- Do the subsequent routine visits of the episode address the functional goals along the way, noting progress toward resolution or lack thereof?
- If the active treatment exceeds 30 days, has there been a re-evaluation conducted to document progress and establish the next leg of the treatment program?
- When the patient has reached the maximum improvement possible, has the patient been properly discharged from active treatment? Should they have been? If so, that would be the last medically necessary visit approved by a third-party payer.
In addition to keeping proper documentation and understanding codes, you must use them correctly as well. Munsterman says that one of the most common mistakes DCs make is becoming complacent and not coding based on the actual services provided during a visit, but rather on a system of what the DC would normally code in a visit or on a day.
“I have seen chiropractors who always code for 98941 because they are ‘full-spine adjusters,’ and their staff gets used to coding a 98941,” he says. “Then, on some visits, they only adjust one or two regions, but do not inform their staff, who continue to bill for 98941, which is up-coding for that specific visit.”
A similar issue exists with therapies. There is a “system” that bills out the same codes for each visit, but the patient may not receive all of the coded services on each episode of care.
By having a daily-visit billing card or some system that is not on autopilot and accurately reflects the services provided on each visit, the DC can avoid this error.
When a DC adjusts five regions for a Medicare patient, that doesn’t mean they can code a 98942, Munsterman says. “All of the adjusted segments have to be medically necessary according to Medicare requirements,” he states. “By doing a proper history to obtain all of the symptoms and correlation to specific vertebrae, the DC can avoid the coding of compensatory adjustments and prevent up-coding.”
Another mistake DCs make with codes happens with Medicare patients, Munsterman notes. They will code all visits as 98940 for Medicare patients. “This again is incorrect and could lead to down-coding, which could land the DC in trouble for potential inducement claims for Medicare and Medicaid,” he explains.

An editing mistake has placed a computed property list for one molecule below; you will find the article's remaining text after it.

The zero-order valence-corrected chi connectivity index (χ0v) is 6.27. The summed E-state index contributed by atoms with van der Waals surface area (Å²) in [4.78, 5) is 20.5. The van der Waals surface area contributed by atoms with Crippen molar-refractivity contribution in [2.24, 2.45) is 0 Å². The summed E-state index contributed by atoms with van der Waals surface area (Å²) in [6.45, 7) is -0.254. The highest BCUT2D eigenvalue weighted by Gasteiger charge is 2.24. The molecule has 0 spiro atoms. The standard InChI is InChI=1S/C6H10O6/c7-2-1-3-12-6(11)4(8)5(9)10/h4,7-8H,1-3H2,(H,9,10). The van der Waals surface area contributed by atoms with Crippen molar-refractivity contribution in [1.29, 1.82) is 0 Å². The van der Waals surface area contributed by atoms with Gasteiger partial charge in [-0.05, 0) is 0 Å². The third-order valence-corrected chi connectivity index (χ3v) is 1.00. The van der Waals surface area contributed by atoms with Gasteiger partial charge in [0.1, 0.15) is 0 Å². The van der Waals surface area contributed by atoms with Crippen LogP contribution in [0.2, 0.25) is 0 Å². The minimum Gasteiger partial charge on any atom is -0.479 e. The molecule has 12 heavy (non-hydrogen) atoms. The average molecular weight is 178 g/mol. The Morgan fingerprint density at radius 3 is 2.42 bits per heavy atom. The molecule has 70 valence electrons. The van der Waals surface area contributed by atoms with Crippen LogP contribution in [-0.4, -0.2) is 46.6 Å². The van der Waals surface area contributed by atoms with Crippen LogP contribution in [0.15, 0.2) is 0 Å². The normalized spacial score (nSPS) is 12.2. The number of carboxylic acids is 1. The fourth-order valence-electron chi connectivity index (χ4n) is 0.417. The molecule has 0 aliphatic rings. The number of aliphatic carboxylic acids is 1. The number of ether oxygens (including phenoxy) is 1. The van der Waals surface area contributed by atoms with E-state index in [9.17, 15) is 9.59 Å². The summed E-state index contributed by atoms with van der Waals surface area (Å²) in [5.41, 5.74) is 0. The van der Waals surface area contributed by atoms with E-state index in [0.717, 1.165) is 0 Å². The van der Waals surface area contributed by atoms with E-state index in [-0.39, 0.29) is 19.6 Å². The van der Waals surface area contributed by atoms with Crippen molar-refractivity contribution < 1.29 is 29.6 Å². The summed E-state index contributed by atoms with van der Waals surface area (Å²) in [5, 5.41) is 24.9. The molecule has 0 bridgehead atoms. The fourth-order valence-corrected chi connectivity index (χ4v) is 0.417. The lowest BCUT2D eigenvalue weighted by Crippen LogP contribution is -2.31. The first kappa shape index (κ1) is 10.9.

Tools of the trade
The use of specialized software and a claims clearinghouse can help.
Remember, Chang says, if you use electronic health record (EHR) soft- ware, it won’t do all the work for you. You will still need to personalize your notes on each patient. “I wrote some documentation macros with ChiroTouch, an EHR software, that assists with properly prompting the doctor to document properly,” Chang says. And Gwilliam recommends that doctors get a demo with at least two or three EHR systems before purchasing one.
On Barton’s part, she says that DCs need to learn to use their documentation software. “If you are too busy to do this, then hire a scribe to learn the program,” she says. “The outcome assessments, pain scales, examinations, updating subjective complaints, the doctor’s objective findings, doctor’s assessments, recording what was adjusted and with what techniques, and follow-up plans can be input by a scribe.” She adds that voice-transcription Dragon systems work well for some DCs and using tools provided by ChiroCode can be helpful.
“We developed an audit program that allows us to provide standardized criteria for each element and service related to chiropractic documentation and billing. The report scores each item and gives the provider a grade, along with suggestions for identified deficiencies. It is a relatively inexpensive service and it can be redone every six months, with the goal of earning a better grade each time. Since we implemented this standardized system, very few have earned an ‘A’ grade on the first attempt, and there are more ‘D’s’ and ‘F’s’ than we would like to admit,” Gwilliam says.
In terms of billing, Munsterman says, “Outsourcing your billing to a third party is becoming more popular and affordable for the chiropractic practice because it costs less than a staff person and delivers consistent service performance in claims payments.”
Gwilliam has one caution, though, “Using a third-party billing service can be a great option, but it may not be right for everyone. For a price, they can provide the billing expertise that a small provider may not have time to learn on his or her own. But the tradeoff is a loss of control, and some doctors have had problems with that.”
Michele Wojciechowski is a national award-winning writer based in Baltimore, Maryland.
1 Best Practices Academy. “The Project That Is Transforming Medicare.” Webinar. https:// bestpracticesacademy.com/free-webinar- the-project-that-is-transforming-medicare. Updated Sept. 2017. Accessed Sept. 2017.